Posted by on Sep 25, 2014 in Worker Injuries | 1 comment

There has been a recent expansion in the definition of a seaman under the Merchant Marine Act of 1920 (Jones Act), a federal law protecting the rights of an injured seaman, to include particular shore-based maritime workers. If you have been seriously injured due to negligence while working in the maritime industry and you qualify as a seaman under the two-pronged Chandris test, you may be able to file a claim for damages against your employer. Here’s what to do.

Report It

Under the Jones Act, seamen have 7 days to report work-related injuries to a superior in order to qualify for damage recovery. However, a maritime lawyer would urge the injured worker to report the injury immediately to avoid casting doubt over the nature of the injury. The assumption is that if the injury is not reported as soon as possible, it was not serious at all.

State It

The next step is to file an accident report with your company (not the insurer) as soon as you are able to do so reliably. Make sure that you describe the incident sufficiently to indicate the negligence of the employer, if applicable, which is required to make a claim under the Jones Act. While this may be difficult to do, it will help your case considerably if you establish fault early on. You should also make sure that the injury was caused by negligence and serious enough to qualify under the Jones Act or you could be wasting everybody’s time and risking your job for no good purpose. Consult with a maritime lawyer before filing the accident report, or anything else for that matter.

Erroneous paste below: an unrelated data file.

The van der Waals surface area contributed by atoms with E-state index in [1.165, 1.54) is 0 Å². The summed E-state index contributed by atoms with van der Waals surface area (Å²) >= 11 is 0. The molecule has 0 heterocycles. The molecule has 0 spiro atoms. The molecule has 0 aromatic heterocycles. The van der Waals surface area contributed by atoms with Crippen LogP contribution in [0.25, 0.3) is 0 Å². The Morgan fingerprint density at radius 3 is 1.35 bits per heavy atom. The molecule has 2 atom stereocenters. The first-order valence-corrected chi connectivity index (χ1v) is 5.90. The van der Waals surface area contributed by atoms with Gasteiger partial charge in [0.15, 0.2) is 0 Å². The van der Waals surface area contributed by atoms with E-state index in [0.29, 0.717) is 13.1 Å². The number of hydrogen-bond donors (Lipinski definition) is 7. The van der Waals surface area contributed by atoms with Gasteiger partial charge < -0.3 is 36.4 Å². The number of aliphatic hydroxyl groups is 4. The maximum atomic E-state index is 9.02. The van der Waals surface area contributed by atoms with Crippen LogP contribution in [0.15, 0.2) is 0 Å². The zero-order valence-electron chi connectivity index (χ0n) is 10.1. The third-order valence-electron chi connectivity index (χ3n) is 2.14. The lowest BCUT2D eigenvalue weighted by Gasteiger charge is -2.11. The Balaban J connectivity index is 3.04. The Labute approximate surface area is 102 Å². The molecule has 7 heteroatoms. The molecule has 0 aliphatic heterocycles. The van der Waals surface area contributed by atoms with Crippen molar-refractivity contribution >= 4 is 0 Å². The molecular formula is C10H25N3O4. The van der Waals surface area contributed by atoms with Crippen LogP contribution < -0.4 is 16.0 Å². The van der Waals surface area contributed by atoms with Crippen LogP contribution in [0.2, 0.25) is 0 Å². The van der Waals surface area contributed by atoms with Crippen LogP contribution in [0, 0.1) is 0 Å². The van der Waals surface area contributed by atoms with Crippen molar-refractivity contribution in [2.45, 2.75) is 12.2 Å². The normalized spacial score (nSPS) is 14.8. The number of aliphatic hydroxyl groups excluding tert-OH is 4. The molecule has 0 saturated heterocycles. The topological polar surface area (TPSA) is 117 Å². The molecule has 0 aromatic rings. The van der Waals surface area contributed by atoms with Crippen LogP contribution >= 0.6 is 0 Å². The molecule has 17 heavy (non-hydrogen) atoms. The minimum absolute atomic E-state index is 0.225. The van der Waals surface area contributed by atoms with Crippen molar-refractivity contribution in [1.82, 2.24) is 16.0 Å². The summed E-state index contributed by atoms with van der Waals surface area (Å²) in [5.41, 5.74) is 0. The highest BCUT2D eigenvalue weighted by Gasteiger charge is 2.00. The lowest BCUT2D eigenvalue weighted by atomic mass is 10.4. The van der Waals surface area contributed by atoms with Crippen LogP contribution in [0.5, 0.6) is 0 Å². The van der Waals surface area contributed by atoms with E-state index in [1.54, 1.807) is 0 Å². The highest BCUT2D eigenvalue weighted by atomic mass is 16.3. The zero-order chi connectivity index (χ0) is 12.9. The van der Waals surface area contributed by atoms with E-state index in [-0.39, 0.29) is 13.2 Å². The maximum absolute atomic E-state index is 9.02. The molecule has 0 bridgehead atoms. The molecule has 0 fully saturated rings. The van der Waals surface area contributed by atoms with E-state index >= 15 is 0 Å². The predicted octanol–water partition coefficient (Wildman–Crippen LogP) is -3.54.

Get Off

As soon as physically possible, get off the ship or shipyard and seek medical attention if you have not yet received more than emergency first aid. Your employer is obliged to ensure that you get proper medical attention by arranging for a medical evacuation when out to sea or in a foreign country with no qualified physician on board, or to go to a hospital when on shore. Once stabilized, seek your own doctor and strictly follow treatment orders to avoid casting doubt on the seriousness of your condition. Your employer’s insurer should be paying for your treatment; if not, consult with a maritime lawyer to find out if you can file a lawsuit, especially if you are looking at financial losses in excess of $15,000.

Settle or File

You can choose to accept a settlement from your employer’s insurer or file a Jones Act lawsuit. Just make sure that before you settle your case that you have explored the extent of your injury or you could be getting less compensation than you need, and once you settle you can no longer file a lawsuit to recover more damages. If the insurer is unwilling to settle the case to your satisfaction, then you will have to sue them.

One Comment

  1. 11-25-2014

    Good writing as always

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